Wednesday, March 26, 2014

The Life of Mordecai Myers

Portrait of Mordecai Myers in uniform, painted ca. 1810 by John Wesley Jarvis. The original painting is in the collections of the Toledo Museum of Art in Toledo, Ohio. 

The life of Mordecai Myers (1776-1871) intersected with the history of Schenectady for the last 23 years of Myers' life. Before coming to Schenectady, Myers had already had a full and interesting life. In his years as a young man in New York City, he was active with the Society of Tammany and the Freemasons, served in the New York Militia, and founded a brokerage and auctioneering firm. He had also been a military hero during the War of 1812. During his service in the War of 1812, me married Charlotte Bailey, who had nursed him to health after he was wounded in battle. The couple went on to have ten children. Myers first took public office in 1828 in the New York State Legislature. He served five terms. In 1836, Myers and his family moved to Kinderhook, New York, where he would serve as the mayor and as vice president of a local bank. In 1848, Myers moved to Schenectady.

Although Myers was already 72 when he moved to Schenectady, he did not slow down. He would serve as the first -- and, to date, only -- Jewish mayor of the city, elected in 1851 as a Democrat and again in 1854 as a Whig. "He was from the start a dedicated official," writes Neil Yetwin, a local educator and historian who has researched Myers' life extensively and who has recently produced the first annotated edition of Myers’ posthumous memoirs, "whose accomplishments ranged from authorizing a physician to vaccinate Schenectady's poorer citizens to persuading New York Central Railroad President Erastus Corning to slow the speeding trains from Albany that were causing safety hazards on Schenectady's main arteries." After Myers' second mayoral term was finished, he ran for Congress, unsuccessfully, in 1860 at the age of 84. Mordecai Myers died in 1871 at the age of 95. In his will, he left a $400 bequest to the city of Schenectady toward purchasing land for a hospital. Myers was buried in Vale Cemetery.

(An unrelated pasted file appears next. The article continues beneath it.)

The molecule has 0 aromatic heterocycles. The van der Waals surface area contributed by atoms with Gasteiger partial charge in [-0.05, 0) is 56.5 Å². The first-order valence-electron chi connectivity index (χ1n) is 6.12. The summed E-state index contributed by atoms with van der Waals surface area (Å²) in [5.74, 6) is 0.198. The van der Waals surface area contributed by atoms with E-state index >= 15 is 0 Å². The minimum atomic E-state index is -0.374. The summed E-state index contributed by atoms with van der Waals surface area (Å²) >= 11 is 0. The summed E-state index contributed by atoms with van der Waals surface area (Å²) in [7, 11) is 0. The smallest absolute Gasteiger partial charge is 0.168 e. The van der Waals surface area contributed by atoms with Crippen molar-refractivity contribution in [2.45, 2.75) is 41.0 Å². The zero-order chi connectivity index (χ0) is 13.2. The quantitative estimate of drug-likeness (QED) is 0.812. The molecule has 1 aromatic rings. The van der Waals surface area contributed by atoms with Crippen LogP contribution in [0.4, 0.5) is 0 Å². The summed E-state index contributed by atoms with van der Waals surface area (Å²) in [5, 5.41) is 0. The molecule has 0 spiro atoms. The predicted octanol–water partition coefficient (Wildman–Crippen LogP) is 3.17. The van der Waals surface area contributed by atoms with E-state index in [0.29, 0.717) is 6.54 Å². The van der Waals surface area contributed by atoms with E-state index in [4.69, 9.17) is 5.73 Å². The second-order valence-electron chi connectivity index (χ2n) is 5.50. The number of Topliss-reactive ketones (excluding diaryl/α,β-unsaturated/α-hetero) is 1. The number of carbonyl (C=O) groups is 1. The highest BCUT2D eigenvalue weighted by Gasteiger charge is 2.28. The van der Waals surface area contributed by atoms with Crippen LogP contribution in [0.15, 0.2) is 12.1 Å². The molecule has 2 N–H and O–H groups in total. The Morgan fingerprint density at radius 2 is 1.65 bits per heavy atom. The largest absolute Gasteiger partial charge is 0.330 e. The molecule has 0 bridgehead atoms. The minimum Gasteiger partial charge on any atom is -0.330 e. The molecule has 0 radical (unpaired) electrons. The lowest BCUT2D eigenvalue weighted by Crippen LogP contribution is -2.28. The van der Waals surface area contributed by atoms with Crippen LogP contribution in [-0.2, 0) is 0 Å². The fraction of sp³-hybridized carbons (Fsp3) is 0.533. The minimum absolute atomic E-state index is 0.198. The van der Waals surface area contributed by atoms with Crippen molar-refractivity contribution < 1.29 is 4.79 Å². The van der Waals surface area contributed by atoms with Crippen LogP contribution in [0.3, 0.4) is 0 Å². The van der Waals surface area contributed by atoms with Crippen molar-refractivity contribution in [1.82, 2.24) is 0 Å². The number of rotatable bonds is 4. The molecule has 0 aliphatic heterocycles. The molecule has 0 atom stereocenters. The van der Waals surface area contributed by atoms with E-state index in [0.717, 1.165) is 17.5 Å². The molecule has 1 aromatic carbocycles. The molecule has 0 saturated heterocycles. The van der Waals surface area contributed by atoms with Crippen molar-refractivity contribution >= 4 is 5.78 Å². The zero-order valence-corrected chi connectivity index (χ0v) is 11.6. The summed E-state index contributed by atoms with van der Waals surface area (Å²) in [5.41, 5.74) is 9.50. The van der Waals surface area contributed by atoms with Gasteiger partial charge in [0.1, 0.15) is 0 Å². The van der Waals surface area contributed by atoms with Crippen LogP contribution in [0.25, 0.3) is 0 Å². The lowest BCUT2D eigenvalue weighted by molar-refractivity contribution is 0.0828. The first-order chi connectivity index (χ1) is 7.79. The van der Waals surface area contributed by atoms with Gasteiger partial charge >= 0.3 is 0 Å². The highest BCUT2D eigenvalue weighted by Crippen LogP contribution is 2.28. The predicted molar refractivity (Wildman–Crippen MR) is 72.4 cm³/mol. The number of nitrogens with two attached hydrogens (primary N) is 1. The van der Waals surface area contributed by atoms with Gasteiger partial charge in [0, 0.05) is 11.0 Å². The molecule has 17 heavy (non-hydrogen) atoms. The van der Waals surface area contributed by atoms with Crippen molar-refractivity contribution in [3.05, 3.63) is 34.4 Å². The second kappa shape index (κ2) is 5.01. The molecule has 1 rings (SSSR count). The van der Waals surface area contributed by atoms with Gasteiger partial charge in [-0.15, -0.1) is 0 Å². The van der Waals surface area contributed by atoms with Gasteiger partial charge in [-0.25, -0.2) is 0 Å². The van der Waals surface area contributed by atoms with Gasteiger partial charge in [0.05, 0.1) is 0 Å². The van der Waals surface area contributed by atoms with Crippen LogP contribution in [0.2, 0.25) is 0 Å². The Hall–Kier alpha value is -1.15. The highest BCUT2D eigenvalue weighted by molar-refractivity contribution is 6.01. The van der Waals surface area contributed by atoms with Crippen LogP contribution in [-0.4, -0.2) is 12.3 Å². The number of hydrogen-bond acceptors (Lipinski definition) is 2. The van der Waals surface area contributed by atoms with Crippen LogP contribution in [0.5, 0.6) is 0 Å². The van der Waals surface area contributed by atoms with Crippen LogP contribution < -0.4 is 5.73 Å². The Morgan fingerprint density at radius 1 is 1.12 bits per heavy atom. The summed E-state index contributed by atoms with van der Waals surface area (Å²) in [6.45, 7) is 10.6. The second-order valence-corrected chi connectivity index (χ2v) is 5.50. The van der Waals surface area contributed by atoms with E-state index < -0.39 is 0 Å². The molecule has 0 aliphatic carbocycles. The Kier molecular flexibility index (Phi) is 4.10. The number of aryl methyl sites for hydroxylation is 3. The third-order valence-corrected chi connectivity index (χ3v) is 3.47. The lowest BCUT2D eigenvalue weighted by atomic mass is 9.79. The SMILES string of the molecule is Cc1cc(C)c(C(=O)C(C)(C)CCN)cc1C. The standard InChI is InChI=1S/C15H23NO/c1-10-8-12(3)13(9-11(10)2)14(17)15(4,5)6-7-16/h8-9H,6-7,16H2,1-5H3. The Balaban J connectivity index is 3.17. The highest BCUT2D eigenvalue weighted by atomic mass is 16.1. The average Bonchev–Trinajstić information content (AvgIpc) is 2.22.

To learn more about the life of Mordecai Myers that spanned nearly a century, join us for a lecture by Neil Yetwin this Saturday, March 29. Details are below.

Major Mordecai Myers: An American-Jewish Hero of the War of 1812 

Presented by Neil Yetwin

Date: Saturday, March 29, 2014

Time: 2:00 p.m.

Location: Schenectady County Historical Society, 32 Washington Avenue, Schenectady, NY 12305

Admission: Free and open to the public. This event is sponsored by the New York Council for the Humanities Speakers in the Humanities Program

In addition to speaking, Neil Yetwin will be signing and selling copies of Mordecai Myers’ posthumous memoirs, edited and annotated by Yetwin, entitled “To My Son...”: The Life and War Remembrances of Captain Mordecai Myers, 13th United States Infantry, 1812-1815.

For more information, please contact Librarian Melissa Tacke at 518-374-0263, option 3, or by email at The Schenectady County Historical Society is wheelchair accessible, with off-street parking behind the building and overflow parking next door at the YWCA.

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